Most people are familiar with over/under betting in sports, where fans make wagers on the outcome of a sporting event. However, the concept can be applied to mixed martial arts, or MMA for short. If you’re not familiar, here’s a brief history of over/under betting in MMA.
MMA Promoted As A New Breed Of Sport
Mixed martial arts was initially recognized as a legitimate sport in the late 90’s, when the UFC held its first competition in Denver, Colorado. Since then, the popularity of the sport has soared, with UFC events holding numerous regional, national, and international locations.
Along with the growth of the sport came the innovation of new betting markets, as fans sought ways to analyze the fights and find value in wagering on MMA bouts. This was initially spearheaded by Bodog, which established multiple MMA markets, such as the Over/Under on fight outcomes, early rounds, and even individual strikes.
MMA As The Next Big Thing In Sports
Due to its international popularity and growing acceptance within the sporting world, mixed martial arts has largely replaced wrestling and boxing as the next big thing in athletics. Professional teams like the San Francisco 49ers and the New York Jets are even considered to be among the top 10 most popular sports franchises in the world. In fact, MMA is now considered a mainstay of the Olympics, as the sport has been featured in every Games since 2000.
The popularity of MMA has led to the development of many online bookmakers, such as BetOnline, where users can find all the latest UFC events along with daily, weekly, and monthly bets on virtually any topic related to sports.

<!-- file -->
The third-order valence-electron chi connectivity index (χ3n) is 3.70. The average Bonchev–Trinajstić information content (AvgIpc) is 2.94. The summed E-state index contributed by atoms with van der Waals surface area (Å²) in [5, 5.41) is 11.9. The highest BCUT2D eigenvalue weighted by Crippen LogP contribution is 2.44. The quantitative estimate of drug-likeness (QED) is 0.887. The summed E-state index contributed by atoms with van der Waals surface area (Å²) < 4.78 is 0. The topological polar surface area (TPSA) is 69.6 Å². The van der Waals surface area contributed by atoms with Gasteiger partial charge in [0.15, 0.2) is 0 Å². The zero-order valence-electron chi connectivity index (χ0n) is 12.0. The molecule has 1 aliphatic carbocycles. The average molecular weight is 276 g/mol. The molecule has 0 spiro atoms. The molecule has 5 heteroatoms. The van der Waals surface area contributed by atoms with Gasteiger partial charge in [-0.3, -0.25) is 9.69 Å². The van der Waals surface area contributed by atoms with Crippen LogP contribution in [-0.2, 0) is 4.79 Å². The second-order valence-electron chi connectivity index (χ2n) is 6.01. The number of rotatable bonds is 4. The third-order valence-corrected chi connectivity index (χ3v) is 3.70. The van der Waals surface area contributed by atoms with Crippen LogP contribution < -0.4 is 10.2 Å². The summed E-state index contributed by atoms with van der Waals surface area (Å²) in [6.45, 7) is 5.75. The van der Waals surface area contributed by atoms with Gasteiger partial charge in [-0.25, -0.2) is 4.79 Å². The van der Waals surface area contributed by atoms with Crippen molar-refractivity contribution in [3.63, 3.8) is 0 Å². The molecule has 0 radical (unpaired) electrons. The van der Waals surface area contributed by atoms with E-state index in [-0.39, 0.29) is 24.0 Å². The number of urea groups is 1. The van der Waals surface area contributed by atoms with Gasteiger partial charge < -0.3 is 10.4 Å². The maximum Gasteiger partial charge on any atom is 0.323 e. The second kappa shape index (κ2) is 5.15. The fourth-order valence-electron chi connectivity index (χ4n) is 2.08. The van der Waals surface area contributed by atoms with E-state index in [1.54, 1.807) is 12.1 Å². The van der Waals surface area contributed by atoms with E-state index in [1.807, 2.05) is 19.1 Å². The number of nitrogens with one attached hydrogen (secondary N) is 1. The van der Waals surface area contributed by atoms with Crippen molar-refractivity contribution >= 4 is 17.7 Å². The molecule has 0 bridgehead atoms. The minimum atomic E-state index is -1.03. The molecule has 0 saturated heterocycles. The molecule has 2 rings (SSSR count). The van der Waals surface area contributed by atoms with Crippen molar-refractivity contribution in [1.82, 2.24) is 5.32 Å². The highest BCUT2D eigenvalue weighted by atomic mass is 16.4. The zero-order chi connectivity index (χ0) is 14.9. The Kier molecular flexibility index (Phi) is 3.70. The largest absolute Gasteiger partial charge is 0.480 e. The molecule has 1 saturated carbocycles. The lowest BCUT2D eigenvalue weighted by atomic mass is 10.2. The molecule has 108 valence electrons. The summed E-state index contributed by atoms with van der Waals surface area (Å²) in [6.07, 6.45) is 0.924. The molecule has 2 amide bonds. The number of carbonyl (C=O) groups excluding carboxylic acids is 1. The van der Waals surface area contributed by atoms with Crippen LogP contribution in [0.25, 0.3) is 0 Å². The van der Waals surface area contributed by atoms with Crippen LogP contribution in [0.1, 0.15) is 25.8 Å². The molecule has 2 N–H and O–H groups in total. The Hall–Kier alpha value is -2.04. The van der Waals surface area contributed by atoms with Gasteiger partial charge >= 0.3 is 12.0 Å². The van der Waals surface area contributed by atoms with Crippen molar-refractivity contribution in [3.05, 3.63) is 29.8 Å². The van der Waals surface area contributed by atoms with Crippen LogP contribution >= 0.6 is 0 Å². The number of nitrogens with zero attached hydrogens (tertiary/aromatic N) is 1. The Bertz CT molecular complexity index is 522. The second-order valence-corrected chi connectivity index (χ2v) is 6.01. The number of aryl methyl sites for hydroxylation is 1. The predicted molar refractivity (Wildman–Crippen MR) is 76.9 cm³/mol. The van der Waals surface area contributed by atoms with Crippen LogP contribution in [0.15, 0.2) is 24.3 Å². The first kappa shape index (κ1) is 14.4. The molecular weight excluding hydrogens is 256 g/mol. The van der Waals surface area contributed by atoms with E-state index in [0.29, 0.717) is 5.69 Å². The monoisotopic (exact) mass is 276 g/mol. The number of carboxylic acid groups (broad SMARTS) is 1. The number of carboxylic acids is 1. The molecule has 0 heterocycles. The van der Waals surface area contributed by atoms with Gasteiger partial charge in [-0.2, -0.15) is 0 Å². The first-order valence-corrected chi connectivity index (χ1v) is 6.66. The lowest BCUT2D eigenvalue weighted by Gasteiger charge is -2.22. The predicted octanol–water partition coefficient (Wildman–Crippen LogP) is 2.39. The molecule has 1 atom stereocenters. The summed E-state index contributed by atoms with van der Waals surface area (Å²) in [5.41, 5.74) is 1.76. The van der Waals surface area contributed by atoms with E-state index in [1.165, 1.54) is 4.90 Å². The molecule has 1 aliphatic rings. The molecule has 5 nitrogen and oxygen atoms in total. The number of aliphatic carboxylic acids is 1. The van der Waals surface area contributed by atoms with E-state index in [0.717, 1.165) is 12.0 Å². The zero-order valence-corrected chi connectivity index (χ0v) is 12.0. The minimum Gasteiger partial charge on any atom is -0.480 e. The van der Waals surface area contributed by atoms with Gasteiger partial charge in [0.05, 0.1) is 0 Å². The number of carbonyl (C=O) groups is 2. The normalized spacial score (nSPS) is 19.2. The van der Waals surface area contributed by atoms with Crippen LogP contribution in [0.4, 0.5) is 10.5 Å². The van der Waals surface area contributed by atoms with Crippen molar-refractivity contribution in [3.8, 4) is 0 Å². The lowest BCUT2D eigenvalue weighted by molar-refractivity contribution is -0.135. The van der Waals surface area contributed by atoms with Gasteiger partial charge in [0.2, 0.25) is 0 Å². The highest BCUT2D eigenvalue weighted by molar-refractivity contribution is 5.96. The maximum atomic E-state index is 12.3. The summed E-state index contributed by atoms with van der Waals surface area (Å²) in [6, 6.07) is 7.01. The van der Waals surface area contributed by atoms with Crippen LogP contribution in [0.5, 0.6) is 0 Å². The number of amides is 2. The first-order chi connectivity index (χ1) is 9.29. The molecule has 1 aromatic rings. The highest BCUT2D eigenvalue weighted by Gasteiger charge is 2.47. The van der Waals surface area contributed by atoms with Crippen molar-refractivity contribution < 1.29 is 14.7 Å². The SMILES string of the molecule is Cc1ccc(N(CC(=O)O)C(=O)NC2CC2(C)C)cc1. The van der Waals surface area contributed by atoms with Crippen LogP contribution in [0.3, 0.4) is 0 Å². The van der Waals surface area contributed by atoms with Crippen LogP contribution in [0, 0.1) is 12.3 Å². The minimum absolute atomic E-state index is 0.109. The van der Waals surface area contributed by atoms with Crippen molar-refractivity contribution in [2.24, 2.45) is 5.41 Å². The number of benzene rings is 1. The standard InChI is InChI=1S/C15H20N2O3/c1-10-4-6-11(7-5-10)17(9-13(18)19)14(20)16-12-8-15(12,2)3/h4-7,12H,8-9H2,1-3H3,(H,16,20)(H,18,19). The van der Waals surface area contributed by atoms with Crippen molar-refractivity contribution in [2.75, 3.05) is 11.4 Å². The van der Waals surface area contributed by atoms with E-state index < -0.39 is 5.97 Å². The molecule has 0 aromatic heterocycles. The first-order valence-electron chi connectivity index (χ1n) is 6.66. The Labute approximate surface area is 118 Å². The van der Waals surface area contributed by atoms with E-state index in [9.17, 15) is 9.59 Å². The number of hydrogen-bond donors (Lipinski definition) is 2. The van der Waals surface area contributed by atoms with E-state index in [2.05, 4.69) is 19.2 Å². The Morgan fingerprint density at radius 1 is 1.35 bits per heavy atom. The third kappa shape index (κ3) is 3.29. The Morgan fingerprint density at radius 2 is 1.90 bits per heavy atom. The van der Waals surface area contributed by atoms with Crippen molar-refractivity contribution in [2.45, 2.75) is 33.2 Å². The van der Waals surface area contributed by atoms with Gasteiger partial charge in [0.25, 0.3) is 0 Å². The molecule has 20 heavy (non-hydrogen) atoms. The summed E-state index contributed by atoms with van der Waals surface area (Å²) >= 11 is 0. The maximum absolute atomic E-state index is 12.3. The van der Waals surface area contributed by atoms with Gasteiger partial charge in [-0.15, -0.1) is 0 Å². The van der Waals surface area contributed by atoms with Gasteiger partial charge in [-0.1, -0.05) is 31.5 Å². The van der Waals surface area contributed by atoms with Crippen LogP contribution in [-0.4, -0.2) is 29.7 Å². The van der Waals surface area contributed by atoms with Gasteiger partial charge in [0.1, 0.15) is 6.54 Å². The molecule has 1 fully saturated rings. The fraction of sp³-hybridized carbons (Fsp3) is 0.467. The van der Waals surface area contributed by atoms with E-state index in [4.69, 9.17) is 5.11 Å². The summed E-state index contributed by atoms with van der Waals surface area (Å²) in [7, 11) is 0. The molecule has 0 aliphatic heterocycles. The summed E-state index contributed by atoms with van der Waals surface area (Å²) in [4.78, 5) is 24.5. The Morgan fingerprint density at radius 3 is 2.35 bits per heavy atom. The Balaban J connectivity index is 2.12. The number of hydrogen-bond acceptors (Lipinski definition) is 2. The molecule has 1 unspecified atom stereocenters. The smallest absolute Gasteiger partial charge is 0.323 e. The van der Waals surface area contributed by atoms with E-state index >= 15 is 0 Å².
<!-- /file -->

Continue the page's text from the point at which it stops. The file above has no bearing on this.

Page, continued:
Why Do People Bet On MMA Matches?
One of the reasons why people bet on fight outcomes in MMA is because of the incredible amount of action that goes on during a typical bout. It’s not uncommon for there to be over 20% betting odds in favor of one fighter, while the opposite betting underdog is favored at less than 5%.
Along with high action levels, mixed martial arts games also contain a large number of knockouts and submissions, which leads to an incredible number of one-sided fights. This makes for some exciting gambling opportunities.
Finally, fights in the UFC tend to be very close in terms of the spread of points, which means there’s a lot of value in betting on these fights. Due to the nature of the sport, points spread tends to be small, which makes for tighter games and more exciting gambling opportunities. For example, at UFC 198, Jon Jones defeated Chael Sonnen in a very close fight, with Jones winning by two points, resulting in a $100,000 payday for the former light heavyweight champion, while Sonnen pocketed $60,000, which is quite a difference considering the points spread between the two fighters was 0.36.